As evangelicals increase their share of the military chaplain corps, their intent to evangelize more openly is challenging the pluralism promoted in official ceremonies by some other chaplains and military leadership.
The controversy extends across U.S. military branches. Military leaders say there is no problem when evangelicals worship during sacred ceremonies, but they assert that official ceremonies require prayers that do not exclude other major religions.
Billy Baugham, executive director of the International Conference of Evangelical Chaplain Endorsers, told CT that more than 20 chaplains have contacted him claiming discrimination for praying in Jesus' name.
"The pressure to curtail evangelical chaplains from using the name of our Lord is pandemic," Baugham said. "If we can't correct this, there is going to be a class-action lawsuit, and we're going to take it to the courts."
Under pressure from evangelicals and members of Congress, the Air Force issued revised guidelines on religious expression February 10. The new guidelines emphasize the Constitution's free exercise clause more than its prohibition against government establishment of religion.
The original guidelines issued in August discouraged public prayers at routine events, saying that personal expressions of faith could be misunderstood as official statements. They now add that there are no restrictions in situations "where it is reasonably clear that the discussions are personal, not official, and they can be reasonably free of the potential for, or appearance of, coercion."
Navy Chaplain Lt. Gordon Klingenschmitt earned national attention during his 18-day hunger strike that ended January 7. Klingenschmitt, protesting what he called restrictions on how he could pray and preach, said he was disciplined for some of his shipboard sermons.
However, Navy spokesman William Marks said Christian chaplains are actually encouraged to pray in Jesus' name during divine services. Marks said that during nonreligious events such as memorial services and reenlistment or promotion ceremonies, chaplains should be mindful of all religions in the audience. "We ask that they be inclusive," Marks said, "but a chaplain would not get in trouble for praying in Jesus' name."
U.S. Rep. Walter Jones, R-N.C., sent a letter February 7 to the Department of the Army inspector general requesting an investigation of an incident involving a chaplain stationed in Iraq. Army Captain Chaplain Jonathan Stertzbach submitted two prayers to a brigade chaplain before performing a memorial ceremony. The brigade chaplain modified the prayers to be more inclusive before allowing Stertzbach to include "in Jesus' name I pray." Stertzbach was allegedly removed from his chapel for speaking to the Washington Times about the incident.
Army spokeswoman Martha Rudd declined to speak directly about Stertzbach's case, because he is under review. "There are some people who are uncomfortable with pluralism," she said. "And if a chaplain is uncomfortable with that, he or she should find a ministry outside of the military."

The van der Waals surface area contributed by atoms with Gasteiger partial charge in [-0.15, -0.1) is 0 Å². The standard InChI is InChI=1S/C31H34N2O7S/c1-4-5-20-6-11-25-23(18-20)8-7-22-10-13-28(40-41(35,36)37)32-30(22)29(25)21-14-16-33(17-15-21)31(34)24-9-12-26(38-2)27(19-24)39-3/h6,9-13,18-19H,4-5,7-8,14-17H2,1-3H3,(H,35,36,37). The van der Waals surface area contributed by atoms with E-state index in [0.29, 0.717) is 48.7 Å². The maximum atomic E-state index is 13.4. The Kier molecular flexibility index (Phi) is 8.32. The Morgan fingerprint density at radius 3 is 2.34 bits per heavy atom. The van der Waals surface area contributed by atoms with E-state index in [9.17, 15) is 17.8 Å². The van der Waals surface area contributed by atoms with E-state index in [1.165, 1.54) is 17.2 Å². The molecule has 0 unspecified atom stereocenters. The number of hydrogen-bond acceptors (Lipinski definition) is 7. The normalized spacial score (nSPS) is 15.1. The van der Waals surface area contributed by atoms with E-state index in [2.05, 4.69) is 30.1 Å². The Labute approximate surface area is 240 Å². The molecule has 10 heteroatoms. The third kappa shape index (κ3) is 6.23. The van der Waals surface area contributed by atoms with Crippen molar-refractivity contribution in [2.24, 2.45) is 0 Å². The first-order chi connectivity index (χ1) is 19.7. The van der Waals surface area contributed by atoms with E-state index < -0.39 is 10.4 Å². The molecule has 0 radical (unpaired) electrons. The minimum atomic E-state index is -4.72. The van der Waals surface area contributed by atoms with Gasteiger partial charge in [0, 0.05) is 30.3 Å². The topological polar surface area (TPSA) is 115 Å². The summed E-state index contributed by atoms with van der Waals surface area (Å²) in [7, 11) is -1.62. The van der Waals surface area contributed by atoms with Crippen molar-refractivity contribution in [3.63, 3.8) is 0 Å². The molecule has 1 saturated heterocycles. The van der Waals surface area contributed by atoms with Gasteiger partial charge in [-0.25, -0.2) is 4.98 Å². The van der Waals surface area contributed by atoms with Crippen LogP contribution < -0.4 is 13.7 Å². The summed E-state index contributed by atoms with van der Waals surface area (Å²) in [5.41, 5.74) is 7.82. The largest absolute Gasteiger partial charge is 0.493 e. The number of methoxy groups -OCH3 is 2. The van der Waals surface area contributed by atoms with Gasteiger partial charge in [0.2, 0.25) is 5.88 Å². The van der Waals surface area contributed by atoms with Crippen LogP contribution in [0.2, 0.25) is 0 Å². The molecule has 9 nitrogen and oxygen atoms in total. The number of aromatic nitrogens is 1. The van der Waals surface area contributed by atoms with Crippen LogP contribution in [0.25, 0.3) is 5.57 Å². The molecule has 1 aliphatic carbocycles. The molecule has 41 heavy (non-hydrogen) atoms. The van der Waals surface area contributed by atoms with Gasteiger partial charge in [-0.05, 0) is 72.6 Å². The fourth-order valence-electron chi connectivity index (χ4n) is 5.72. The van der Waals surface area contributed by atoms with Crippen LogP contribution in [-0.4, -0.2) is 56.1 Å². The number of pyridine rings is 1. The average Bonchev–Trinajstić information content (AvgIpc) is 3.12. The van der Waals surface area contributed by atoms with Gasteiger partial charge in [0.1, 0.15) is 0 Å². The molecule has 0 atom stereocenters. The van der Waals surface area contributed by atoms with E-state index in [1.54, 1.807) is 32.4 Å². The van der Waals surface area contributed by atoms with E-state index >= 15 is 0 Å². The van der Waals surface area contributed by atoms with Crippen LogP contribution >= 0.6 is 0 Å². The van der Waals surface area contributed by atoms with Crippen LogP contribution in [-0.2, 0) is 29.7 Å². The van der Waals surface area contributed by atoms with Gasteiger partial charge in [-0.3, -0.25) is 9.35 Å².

Charles Haynes, senior scholar for the First Amendment Center, said working for the military creates built-in tension, because a chaplain must serve both church and state.
"I think really behind this is a political shift that has led many evangelicals to bring their faith into the public square in ways that are authentic," Haynes told CT. "It's a culture-war mentality that has caused it to come to the surface now."
Rep. Jones said more than 70 members of Congress have been pressuring President Bush to issue an executive order allowing chaplains to pray according to their faith. Jones said, "If he can send our kids to die, he can certainly protect the chaplains' First Amendment rights."
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More about Gordon Klingenschmitt's hunger strike is available from Stars & Stripes.
News elsewhere includes:
Air Force Eases Rules on Religion | New guidelines reflect evangelicals' criticism, general says (The Washington Post, February 10, 2006)
Air Force sets revised rules for prayers by its chaplains | The Air Force yesterday released revised guidelines on religious observance that say chaplains need not recite prayers incompatible with their beliefs, but that also encourage "non-denominational" or "inclusive" prayer in public situations. (The Washington Times, February 10, 2006)
Previous Christianity Today coverage of military chaplains includes:
Air Force Issues Revised Guidelines on Religion | Interpretation varies on what one-page "interim" document means. (Feb. 9, 2006)
New Air Force Religion Guidelines May Restrict Evangelism | Policy allowing chaplains "to instruct and/or evangelize" withdrawn, lawsuit seeks explicit ban on all members (Oct. 28, 2006)
A Wing and Less Prayer | New Air Force religion guidelines get mixed response. (Oct. 6, 2005)
'No Overt Discrimination' | Air Force Academy cleared, but some faulted for insensitivity. (July 7, 2005)
Air Force Chaplains Allege Bias | Independent survey finds perceptions of racial, gender, and religious discrimination. (Oct. 18, 2001)
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